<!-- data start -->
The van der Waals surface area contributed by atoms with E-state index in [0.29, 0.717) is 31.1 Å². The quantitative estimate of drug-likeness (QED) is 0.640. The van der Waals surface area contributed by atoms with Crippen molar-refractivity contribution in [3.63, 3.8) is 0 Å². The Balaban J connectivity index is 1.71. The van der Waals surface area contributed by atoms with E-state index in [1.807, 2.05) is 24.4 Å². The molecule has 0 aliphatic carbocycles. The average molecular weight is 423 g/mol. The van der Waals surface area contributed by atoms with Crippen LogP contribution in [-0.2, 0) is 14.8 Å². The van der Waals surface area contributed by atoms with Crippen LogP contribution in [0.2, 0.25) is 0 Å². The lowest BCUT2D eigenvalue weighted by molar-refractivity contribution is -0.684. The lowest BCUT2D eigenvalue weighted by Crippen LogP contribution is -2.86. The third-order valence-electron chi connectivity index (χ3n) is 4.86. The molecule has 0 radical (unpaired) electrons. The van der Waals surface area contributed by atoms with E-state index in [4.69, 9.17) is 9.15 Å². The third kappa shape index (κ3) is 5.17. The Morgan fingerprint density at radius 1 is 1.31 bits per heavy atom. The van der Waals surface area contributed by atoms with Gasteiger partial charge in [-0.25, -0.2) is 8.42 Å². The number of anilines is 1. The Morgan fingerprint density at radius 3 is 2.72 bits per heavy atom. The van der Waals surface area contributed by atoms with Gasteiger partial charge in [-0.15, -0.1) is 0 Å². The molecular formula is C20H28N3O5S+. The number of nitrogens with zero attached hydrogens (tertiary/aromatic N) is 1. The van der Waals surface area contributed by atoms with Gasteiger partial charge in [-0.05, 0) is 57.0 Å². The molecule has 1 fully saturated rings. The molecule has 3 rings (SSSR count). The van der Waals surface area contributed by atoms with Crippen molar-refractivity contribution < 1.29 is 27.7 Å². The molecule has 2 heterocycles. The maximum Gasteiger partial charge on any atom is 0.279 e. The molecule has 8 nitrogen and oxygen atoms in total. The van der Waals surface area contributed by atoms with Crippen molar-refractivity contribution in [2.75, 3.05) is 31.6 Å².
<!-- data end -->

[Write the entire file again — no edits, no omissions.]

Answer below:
The van der Waals surface area contributed by atoms with E-state index in [0.29, 0.717) is 31.1 Å². The quantitative estimate of drug-likeness (QED) is 0.640. The van der Waals surface area contributed by atoms with Crippen molar-refractivity contribution in [3.63, 3.8) is 0 Å². The Balaban J connectivity index is 1.71. The van der Waals surface area contributed by atoms with E-state index in [1.807, 2.05) is 24.4 Å². The molecule has 0 aliphatic carbocycles. The average molecular weight is 423 g/mol. The van der Waals surface area contributed by atoms with Crippen LogP contribution in [-0.2, 0) is 14.8 Å². The van der Waals surface area contributed by atoms with Crippen LogP contribution in [0.2, 0.25) is 0 Å². The lowest BCUT2D eigenvalue weighted by molar-refractivity contribution is -0.684. The lowest BCUT2D eigenvalue weighted by Crippen LogP contribution is -2.86. The third-order valence-electron chi connectivity index (χ3n) is 4.86. The molecule has 0 radical (unpaired) electrons. The van der Waals surface area contributed by atoms with E-state index in [4.69, 9.17) is 9.15 Å². The third kappa shape index (κ3) is 5.17. The Morgan fingerprint density at radius 1 is 1.31 bits per heavy atom. The van der Waals surface area contributed by atoms with Gasteiger partial charge in [-0.25, -0.2) is 8.42 Å². The number of anilines is 1. The Morgan fingerprint density at radius 3 is 2.72 bits per heavy atom. The van der Waals surface area contributed by atoms with Gasteiger partial charge in [-0.15, -0.1) is 0 Å². The molecular formula is C20H28N3O5S+. The number of nitrogens with zero attached hydrogens (tertiary/aromatic N) is 1. The van der Waals surface area contributed by atoms with Gasteiger partial charge in [-0.05, 0) is 57.0 Å². The molecule has 1 fully saturated rings. The molecule has 3 rings (SSSR count). The van der Waals surface area contributed by atoms with Crippen molar-refractivity contribution < 1.29 is 27.7 Å². The molecule has 2 heterocycles. The maximum Gasteiger partial charge on any atom is 0.279 e. The molecule has 8 nitrogen and oxygen atoms in total. The van der Waals surface area contributed by atoms with Crippen molar-refractivity contribution in [2.75, 3.05) is 31.6 Å².